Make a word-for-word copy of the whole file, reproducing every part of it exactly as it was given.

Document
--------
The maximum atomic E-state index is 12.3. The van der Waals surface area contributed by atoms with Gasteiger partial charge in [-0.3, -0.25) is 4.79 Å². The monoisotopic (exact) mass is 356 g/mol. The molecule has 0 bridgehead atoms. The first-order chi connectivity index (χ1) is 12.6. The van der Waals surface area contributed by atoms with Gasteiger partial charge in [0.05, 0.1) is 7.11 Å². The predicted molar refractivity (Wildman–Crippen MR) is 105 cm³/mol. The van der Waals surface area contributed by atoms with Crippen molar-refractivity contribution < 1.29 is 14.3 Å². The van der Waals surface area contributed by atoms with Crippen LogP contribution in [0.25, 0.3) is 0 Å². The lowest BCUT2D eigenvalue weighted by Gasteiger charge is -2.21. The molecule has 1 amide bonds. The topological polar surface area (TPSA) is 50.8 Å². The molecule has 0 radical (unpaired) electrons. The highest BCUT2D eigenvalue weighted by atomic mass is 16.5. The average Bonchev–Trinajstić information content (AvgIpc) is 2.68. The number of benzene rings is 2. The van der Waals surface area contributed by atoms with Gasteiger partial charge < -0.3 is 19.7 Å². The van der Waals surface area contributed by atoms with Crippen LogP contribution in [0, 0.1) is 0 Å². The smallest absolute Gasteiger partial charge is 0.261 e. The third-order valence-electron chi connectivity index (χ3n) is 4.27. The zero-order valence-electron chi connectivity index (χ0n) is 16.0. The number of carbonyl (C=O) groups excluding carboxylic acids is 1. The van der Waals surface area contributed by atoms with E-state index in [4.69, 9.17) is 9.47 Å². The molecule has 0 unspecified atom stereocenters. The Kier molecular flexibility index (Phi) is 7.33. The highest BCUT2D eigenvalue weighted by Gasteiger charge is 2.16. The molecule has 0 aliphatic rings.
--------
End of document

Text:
The maximum atomic E-state index is 12.3. The van der Waals surface area contributed by atoms with Gasteiger partial charge in [-0.3, -0.25) is 4.79 Å². The monoisotopic (exact) mass is 356 g/mol. The molecule has 0 bridgehead atoms. The first-order chi connectivity index (χ1) is 12.6. The van der Waals surface area contributed by atoms with Gasteiger partial charge in [0.05, 0.1) is 7.11 Å². The predicted molar refractivity (Wildman–Crippen MR) is 105 cm³/mol. The van der Waals surface area contributed by atoms with Crippen molar-refractivity contribution < 1.29 is 14.3 Å². The van der Waals surface area contributed by atoms with Crippen LogP contribution in [0.25, 0.3) is 0 Å². The lowest BCUT2D eigenvalue weighted by Gasteiger charge is -2.21. The molecule has 1 amide bonds. The topological polar surface area (TPSA) is 50.8 Å². The molecule has 0 radical (unpaired) electrons. The highest BCUT2D eigenvalue weighted by atomic mass is 16.5. The average Bonchev–Trinajstić information content (AvgIpc) is 2.68. The number of benzene rings is 2. The van der Waals surface area contributed by atoms with Gasteiger partial charge < -0.3 is 19.7 Å². The van der Waals surface area contributed by atoms with Crippen LogP contribution in [0, 0.1) is 0 Å². The smallest absolute Gasteiger partial charge is 0.261 e. The third-order valence-electron chi connectivity index (χ3n) is 4.27. The zero-order valence-electron chi connectivity index (χ0n) is 16.0. The number of carbonyl (C=O) groups excluding carboxylic acids is 1. The van der Waals surface area contributed by atoms with E-state index in [4.69, 9.17) is 9.47 Å². The molecule has 0 unspecified atom stereocenters. The Kier molecular flexibility index (Phi) is 7.33. The highest BCUT2D eigenvalue weighted by Gasteiger charge is 2.16. The molecule has 0 aliphatic rings.